The FAIR principles were received with broad acceptance in several scientific communities. However, there is still some degree of uncertainty on how they should be implemented. Several self-report questionnaires have been proposed to assess the implementation of the FAIR principles. Moreover, the FAIRmetrics group released 14, general-purpose maturity for representing FAIRness. Initially, these metrics were conducted as open-answer questionnaires. Recently, these metrics have been implemented into a software that can automatically harvest metadata from metadata providers and generate a principle-specific FAIRness evaluation. With so many different approaches for FAIRness evaluations, we believe that further clarification on their limitations and advantages, as well as on their interpretation and interplay should be considered.
The FAIR (Findable, Accessible, Interoperable and Reusable) guiding principles for scientific data management were published in 2016 and quickly got popular among the scientific community, being cited more than 600 times in scholar publications . Moreover, the implementation of the FAIR principles has become a prerequisite by many funders [2,3], and that demonstrates how popular the principles have gotten. Nonetheless, their implementation is still not fully understood by the research community .
The original FAIR publication does not exemplify the implementation of the principles. Instead, authors suggested scientific communities interested in enhancing the reuse of data should engage on defining which implementations are considered to be FAIR [5,6]. For this reason, there is a need to objectively evaluate the “FAIRness” of research resources is highly warranted .
Recently, several tools were developed for conducting FAIRness evaluations. These tools come in different forms, such as questionnaires [6–10], checklists [11,12] and as a semi-automated evaluator . A detailed analysis of each of the existing FAIR assessment tools was recently published by the FAIR data maturity model workgroup of the Research Data Alliance (RDA). Moreover, the “FAIRsharing” group has released the “FAIRassist.org” website, where a summary of these different tools according to execution type, key features, organization, target objects and whether they include reading materials .
Despite these recent efforts, we believe that further clarification can aid researchers on how to conduct and interpret FAIRness evaluations. Therefore, the objectives of this manuscript are to (I) briefly describe the different types FAIRness evaluations; (II) summarize the advantages and limitations of each type; (III) provide considerations on how to use and interpret FAIRness evaluations.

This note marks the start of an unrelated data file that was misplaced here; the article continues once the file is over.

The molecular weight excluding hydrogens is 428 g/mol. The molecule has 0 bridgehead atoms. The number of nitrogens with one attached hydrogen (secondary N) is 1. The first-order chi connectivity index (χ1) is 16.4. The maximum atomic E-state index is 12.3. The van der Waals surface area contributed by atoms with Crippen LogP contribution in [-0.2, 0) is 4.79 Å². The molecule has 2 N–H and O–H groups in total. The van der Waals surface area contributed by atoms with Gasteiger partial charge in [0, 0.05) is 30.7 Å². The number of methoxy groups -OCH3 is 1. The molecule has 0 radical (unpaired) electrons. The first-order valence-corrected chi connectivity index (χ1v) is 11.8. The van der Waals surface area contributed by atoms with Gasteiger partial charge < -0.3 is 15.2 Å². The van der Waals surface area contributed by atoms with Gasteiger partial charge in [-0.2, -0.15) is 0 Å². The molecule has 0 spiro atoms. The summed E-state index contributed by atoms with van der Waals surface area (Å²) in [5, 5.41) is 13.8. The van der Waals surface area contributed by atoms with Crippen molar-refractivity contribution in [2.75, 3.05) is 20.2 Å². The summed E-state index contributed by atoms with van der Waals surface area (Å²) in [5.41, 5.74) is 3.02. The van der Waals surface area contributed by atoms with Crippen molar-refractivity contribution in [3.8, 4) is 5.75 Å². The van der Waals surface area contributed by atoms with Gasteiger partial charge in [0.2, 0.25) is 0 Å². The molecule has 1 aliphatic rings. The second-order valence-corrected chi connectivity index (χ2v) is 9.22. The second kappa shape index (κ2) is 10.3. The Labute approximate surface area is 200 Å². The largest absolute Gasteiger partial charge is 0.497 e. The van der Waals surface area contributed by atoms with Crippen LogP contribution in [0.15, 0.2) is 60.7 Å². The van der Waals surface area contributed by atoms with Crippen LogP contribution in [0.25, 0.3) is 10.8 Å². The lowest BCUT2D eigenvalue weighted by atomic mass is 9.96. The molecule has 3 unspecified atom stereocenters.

2. TYPES FAIRNESS EVALUATION
In FAIRassist.org , four categories are used to describe the type that a certain tool is executed: manual – questionnaire; manual – checklist; semi-manual and automated. For the sake of simplicity, we will collapse both “manual-questionnaire” and “manual-checklist” as a single category (“discrete-answer questionnaire-based evaluations”).
2.1 Discrete-answer questionnaire-based evaluations
This approach consists of online self-report questionnaires and checklists where respondents need to indicate their implementation choice (for a given principle) from a predefined set of answers. Questions aim to reflect each of the principles, or some additional related concept that is not FAIR (e.g. data quality or openness). Questions are grouped according to each principle (i.e., F,A,I,R). The output of the evaluation is a sum score [8,16], a weighted sum  score or a visual score  that is automatically generated after the completion of the evaluation.
Discrete-answer questionnaire-based tools may present some limitations; (I) the set of answers is not extensible, meaning that is not possible to include additional standards; (II) items do not provide evidence of a FAIR implementation, but only intention; (III) score computation is arbitrary. Nonetheless, these approaches have shown to be particularly useful as educational resources for respondents with little knowledge on FAIR. Moreover, these questionnaires could also potentially be adapted for testing knowledge on data stewardship. Studies assessing the psychometric properties of these questionnaires are warranted.
2.2 Open-answer questionnaire-based evaluation
Open-answer questionnaires for evaluating FAIRness were first introduced by the FAIRmetrics focus group (a subset of the authors of the original FAIR paper) assessed using a spreadsheet [6,17]. Authors (of the FAIRmetrics group) published a design framework and exemplar metrics for representing FAIRness of digital resources . It consists of 14 “general-purpose” metrics reflecting the FAIR principles and their subparts (Wilkinson et al., 2018). Later on, the authors decided to rename the metrics to FAIR “maturity indicators”, as the evaluations are supposed to indicate specific points that can be improved, rather than “measure” FAIRness.
Open-answer questionnaires for FAIRness evaluations have similar limitations to discrete answer category questionnaires; being time-consuming and subject to respondent bias . Another important limitation is the lack of instructional material to aid respondents on conducting the evaluations. Respondents need to dig into many different resources to be able to attempt providing answers. Moreover, the psychometric properties of these tools has also not been evaluated, which compromises its validity and reliability, and therefore any attempts to compute total scores should be regarded as experimental.
The advantages of this approach are (I) answers need to include a statement that evidences the FAIR implementation (e.g. a URI of a metadata record of the adopted standard). This helps to ensure the FAIRness of the standards used by the resources; (II) it allows scientific communities to create additional maturity indicators; (III) can be filled in multiple occasions (spreadsheet version).
2.3 Semi-automated evaluation
The “FAIR Maturity Evaluation Service” approach consists of a web-based metadata harvester [13,18], that parses metadata of a digital resource assigned to a global unique identifier (GUID). The respondents needs to enter: (I) a brief description of the resource to be evaluated; (II) the GUID of the resource and (III) their ORCID . Moreover, a “collection” of maturity indicators must be selected prior to conducting the evaluation . A collection is basically a group of maturity indicators tests; and should compiled to address the needs of the resource/scientific community engaged in performing the evaluations. For instance, could be only interested in “Findability” and “Accessibility” at the initial stage of a funded project. Additionally, a short description of the resource being evaluated must be provided. Descriptions must include a minimum of 40 words; preferably including the title of the resource, the metadata provider, the collection used, a short description and the ORCID code of the respondent must be provided.